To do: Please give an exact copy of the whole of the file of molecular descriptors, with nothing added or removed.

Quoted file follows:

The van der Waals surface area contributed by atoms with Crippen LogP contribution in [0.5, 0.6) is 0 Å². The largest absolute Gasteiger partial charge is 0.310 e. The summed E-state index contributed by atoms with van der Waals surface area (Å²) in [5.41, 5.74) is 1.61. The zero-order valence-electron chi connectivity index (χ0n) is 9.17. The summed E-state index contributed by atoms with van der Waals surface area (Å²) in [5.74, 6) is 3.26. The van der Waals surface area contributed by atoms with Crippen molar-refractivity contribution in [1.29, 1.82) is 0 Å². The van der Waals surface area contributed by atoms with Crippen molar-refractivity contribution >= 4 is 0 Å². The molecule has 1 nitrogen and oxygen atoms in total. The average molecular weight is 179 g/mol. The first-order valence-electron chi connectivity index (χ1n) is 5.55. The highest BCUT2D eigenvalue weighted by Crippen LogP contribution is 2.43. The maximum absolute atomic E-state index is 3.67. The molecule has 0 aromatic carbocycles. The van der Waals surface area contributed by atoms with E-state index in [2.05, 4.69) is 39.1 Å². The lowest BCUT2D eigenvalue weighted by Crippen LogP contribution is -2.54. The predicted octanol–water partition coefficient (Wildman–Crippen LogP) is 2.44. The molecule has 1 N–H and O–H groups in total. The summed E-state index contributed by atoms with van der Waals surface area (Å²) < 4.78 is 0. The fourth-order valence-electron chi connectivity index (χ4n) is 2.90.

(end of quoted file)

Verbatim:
The van der Waals surface area contributed by atoms with Crippen LogP contribution in [0.5, 0.6) is 0 Å². The largest absolute Gasteiger partial charge is 0.310 e. The summed E-state index contributed by atoms with van der Waals surface area (Å²) in [5.41, 5.74) is 1.61. The zero-order valence-electron chi connectivity index (χ0n) is 9.17. The summed E-state index contributed by atoms with van der Waals surface area (Å²) in [5.74, 6) is 3.26. The van der Waals surface area contributed by atoms with Crippen molar-refractivity contribution in [1.29, 1.82) is 0 Å². The van der Waals surface area contributed by atoms with Crippen molar-refractivity contribution >= 4 is 0 Å². The molecule has 1 nitrogen and oxygen atoms in total. The average molecular weight is 179 g/mol. The first-order valence-electron chi connectivity index (χ1n) is 5.55. The highest BCUT2D eigenvalue weighted by Crippen LogP contribution is 2.43. The maximum absolute atomic E-state index is 3.67. The molecule has 0 aromatic carbocycles. The van der Waals surface area contributed by atoms with E-state index in [2.05, 4.69) is 39.1 Å². The lowest BCUT2D eigenvalue weighted by Crippen LogP contribution is -2.54. The predicted octanol–water partition coefficient (Wildman–Crippen LogP) is 2.44. The molecule has 1 N–H and O–H groups in total. The summed E-state index contributed by atoms with van der Waals surface area (Å²) < 4.78 is 0. The fourth-order valence-electron chi connectivity index (χ4n) is 2.90.